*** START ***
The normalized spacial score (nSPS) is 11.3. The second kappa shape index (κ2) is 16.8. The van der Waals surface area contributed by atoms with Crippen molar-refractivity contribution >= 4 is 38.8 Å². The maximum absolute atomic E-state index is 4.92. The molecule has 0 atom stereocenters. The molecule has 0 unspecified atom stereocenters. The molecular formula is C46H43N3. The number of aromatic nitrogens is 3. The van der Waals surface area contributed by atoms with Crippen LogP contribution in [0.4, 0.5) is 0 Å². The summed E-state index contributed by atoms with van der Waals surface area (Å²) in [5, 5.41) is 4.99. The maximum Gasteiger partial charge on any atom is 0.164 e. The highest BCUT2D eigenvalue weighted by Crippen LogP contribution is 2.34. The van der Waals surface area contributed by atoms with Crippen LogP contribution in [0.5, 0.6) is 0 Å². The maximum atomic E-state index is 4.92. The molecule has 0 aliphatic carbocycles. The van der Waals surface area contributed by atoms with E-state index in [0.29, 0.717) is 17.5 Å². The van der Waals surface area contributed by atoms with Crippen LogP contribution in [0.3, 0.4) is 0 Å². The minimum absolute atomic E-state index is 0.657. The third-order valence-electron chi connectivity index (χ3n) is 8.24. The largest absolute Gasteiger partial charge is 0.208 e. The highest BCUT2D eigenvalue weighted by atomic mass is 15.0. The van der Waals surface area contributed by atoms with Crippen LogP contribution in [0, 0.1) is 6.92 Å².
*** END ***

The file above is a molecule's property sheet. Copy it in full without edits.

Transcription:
The normalized spacial score (nSPS) is 11.3. The second kappa shape index (κ2) is 16.8. The van der Waals surface area contributed by atoms with Crippen molar-refractivity contribution >= 4 is 38.8 Å². The maximum absolute atomic E-state index is 4.92. The molecule has 0 atom stereocenters. The molecule has 0 unspecified atom stereocenters. The molecular formula is C46H43N3. The number of aromatic nitrogens is 3. The van der Waals surface area contributed by atoms with Crippen LogP contribution in [0.4, 0.5) is 0 Å². The summed E-state index contributed by atoms with van der Waals surface area (Å²) in [5, 5.41) is 4.99. The maximum Gasteiger partial charge on any atom is 0.164 e. The highest BCUT2D eigenvalue weighted by Crippen LogP contribution is 2.34. The van der Waals surface area contributed by atoms with Crippen LogP contribution in [0.5, 0.6) is 0 Å². The maximum atomic E-state index is 4.92. The molecule has 0 aliphatic carbocycles. The van der Waals surface area contributed by atoms with E-state index in [0.29, 0.717) is 17.5 Å². The van der Waals surface area contributed by atoms with Crippen LogP contribution in [0.3, 0.4) is 0 Å². The minimum absolute atomic E-state index is 0.657. The third-order valence-electron chi connectivity index (χ3n) is 8.24. The largest absolute Gasteiger partial charge is 0.208 e. The highest BCUT2D eigenvalue weighted by atomic mass is 15.0. The van der Waals surface area contributed by atoms with Crippen LogP contribution in [0, 0.1) is 6.92 Å².